Stoneseed or Hoary Puccoon
If it were not for the vibrant yellow-orange color of these flowers, you would probably miss this plant completely while walking in woods. I found this little colony of hoary puccoon in bloom in April, near Shawsville, and at the time, I did not know what it was. The plants were growing on a sunny, dry, exposed hillside below some scraggly young trees. I had to go home figure out what they were!
The flowers of hoary puccoon are small, tubular, 5-lobed, and lack a petiole, which means they seem to sit right on the plant rather than being raised above it. The flowers usually appear in clusters. The leaves are small and narrow and covered with short hairs, as is the stem. Individual plants are only 4 to 15 inches in height.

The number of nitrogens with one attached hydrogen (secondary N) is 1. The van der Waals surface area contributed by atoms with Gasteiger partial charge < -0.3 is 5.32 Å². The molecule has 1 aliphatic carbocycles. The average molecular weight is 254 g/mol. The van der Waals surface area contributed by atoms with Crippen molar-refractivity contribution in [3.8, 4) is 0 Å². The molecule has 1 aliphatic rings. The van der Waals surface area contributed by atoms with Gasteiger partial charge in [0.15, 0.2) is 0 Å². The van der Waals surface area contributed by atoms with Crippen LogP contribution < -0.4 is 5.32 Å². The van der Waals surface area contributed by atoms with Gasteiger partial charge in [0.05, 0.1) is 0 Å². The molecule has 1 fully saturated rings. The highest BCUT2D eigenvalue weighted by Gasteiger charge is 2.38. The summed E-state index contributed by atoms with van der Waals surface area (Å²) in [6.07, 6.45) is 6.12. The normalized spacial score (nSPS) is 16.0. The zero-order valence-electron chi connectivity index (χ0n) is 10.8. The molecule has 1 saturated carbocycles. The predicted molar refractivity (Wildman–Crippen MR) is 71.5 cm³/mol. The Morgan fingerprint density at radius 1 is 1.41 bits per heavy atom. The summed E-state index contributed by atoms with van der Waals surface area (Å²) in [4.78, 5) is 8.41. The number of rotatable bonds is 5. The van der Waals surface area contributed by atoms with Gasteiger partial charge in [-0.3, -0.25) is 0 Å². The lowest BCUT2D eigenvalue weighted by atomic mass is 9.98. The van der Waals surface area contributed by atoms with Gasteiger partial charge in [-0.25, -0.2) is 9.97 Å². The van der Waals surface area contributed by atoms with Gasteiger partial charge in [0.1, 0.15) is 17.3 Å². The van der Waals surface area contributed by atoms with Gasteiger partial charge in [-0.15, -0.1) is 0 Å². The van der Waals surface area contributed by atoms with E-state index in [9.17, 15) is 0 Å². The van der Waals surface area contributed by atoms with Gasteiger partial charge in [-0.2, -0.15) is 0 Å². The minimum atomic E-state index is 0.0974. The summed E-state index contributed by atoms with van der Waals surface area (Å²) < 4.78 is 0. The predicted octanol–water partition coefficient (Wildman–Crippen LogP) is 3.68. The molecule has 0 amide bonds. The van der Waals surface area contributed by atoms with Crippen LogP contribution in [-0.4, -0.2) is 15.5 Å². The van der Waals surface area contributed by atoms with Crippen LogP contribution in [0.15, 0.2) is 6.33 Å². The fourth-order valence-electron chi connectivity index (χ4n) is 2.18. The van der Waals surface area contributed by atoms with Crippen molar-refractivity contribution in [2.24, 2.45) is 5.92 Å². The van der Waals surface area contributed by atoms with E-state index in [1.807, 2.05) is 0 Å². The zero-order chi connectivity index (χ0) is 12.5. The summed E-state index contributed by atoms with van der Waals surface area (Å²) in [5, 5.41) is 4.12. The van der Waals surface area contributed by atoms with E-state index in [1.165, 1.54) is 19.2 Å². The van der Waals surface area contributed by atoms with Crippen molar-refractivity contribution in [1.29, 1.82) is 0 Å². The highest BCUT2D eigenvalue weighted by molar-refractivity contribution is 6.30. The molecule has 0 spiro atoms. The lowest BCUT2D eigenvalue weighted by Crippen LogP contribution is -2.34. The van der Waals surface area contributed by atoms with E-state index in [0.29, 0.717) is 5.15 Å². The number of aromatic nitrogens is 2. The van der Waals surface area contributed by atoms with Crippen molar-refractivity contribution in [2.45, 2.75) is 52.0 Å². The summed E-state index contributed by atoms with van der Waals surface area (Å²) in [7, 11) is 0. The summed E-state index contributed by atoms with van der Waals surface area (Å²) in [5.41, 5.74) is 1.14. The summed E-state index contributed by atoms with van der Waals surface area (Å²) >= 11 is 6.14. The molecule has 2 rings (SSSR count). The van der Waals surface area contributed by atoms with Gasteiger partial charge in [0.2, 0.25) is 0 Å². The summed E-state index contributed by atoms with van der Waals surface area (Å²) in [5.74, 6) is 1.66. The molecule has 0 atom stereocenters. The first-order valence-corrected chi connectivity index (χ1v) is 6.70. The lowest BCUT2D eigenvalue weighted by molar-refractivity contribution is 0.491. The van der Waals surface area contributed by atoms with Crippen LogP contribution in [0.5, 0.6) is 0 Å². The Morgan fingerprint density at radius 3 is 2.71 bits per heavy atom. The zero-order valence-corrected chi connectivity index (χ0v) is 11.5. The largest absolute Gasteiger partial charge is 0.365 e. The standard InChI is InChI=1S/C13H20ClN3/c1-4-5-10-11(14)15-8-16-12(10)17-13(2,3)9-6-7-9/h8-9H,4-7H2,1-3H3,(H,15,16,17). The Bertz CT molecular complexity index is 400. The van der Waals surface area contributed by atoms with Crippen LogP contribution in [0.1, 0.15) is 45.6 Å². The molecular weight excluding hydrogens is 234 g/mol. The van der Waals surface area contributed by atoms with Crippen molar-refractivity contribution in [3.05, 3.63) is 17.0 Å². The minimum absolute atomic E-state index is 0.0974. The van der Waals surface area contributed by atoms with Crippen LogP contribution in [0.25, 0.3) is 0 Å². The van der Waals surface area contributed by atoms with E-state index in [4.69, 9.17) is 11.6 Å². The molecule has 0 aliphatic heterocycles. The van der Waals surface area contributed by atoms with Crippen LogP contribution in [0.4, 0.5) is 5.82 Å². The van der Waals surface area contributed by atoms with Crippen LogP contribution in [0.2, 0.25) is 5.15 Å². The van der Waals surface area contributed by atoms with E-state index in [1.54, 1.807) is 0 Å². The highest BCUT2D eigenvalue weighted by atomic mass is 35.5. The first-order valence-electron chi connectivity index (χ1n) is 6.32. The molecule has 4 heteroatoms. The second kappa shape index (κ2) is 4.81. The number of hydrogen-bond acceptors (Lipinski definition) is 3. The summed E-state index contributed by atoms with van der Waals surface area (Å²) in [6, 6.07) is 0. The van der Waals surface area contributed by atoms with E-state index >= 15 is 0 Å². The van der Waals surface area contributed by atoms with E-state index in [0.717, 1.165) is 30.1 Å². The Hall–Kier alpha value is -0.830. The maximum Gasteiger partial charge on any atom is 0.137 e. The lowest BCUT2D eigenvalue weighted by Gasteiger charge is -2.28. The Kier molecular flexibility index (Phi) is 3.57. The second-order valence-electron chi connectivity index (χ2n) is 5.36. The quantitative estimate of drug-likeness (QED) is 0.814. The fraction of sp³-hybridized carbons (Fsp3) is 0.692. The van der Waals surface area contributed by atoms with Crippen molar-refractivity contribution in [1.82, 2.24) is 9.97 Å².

The genus name refers to the little nutlets produced as seed. Lithospermum means stone/seed. The species name canescens refers to the short hairs covering the plant. The common name, hoary refers to the hairy aspect of the plant. Puccoon is an Algonquian name for a plant that produces dyes —Native Americans processed the roots of stoneseed for red or yellow pigment.